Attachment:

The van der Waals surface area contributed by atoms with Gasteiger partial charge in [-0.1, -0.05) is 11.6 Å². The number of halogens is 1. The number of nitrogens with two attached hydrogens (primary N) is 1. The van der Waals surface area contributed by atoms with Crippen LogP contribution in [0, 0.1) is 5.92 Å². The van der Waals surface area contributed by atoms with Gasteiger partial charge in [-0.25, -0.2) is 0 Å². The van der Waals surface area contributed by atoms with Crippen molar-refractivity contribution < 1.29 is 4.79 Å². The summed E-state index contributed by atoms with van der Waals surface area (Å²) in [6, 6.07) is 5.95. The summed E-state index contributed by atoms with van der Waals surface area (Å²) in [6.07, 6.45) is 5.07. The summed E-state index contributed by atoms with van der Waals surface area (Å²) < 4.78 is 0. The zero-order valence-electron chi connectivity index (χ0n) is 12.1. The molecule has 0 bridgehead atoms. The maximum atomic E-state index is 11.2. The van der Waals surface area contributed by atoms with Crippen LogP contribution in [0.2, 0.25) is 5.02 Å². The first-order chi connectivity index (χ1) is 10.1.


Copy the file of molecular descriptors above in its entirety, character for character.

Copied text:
The van der Waals surface area contributed by atoms with Gasteiger partial charge in [-0.1, -0.05) is 11.6 Å². The number of halogens is 1. The number of nitrogens with two attached hydrogens (primary N) is 1. The van der Waals surface area contributed by atoms with Crippen LogP contribution in [0, 0.1) is 5.92 Å². The van der Waals surface area contributed by atoms with Gasteiger partial charge in [-0.25, -0.2) is 0 Å². The van der Waals surface area contributed by atoms with Crippen molar-refractivity contribution < 1.29 is 4.79 Å². The summed E-state index contributed by atoms with van der Waals surface area (Å²) in [6, 6.07) is 5.95. The summed E-state index contributed by atoms with van der Waals surface area (Å²) in [6.07, 6.45) is 5.07. The summed E-state index contributed by atoms with van der Waals surface area (Å²) < 4.78 is 0. The zero-order valence-electron chi connectivity index (χ0n) is 12.1. The molecule has 0 bridgehead atoms. The maximum atomic E-state index is 11.2. The van der Waals surface area contributed by atoms with Crippen LogP contribution in [0.2, 0.25) is 5.02 Å². The first-order chi connectivity index (χ1) is 10.1.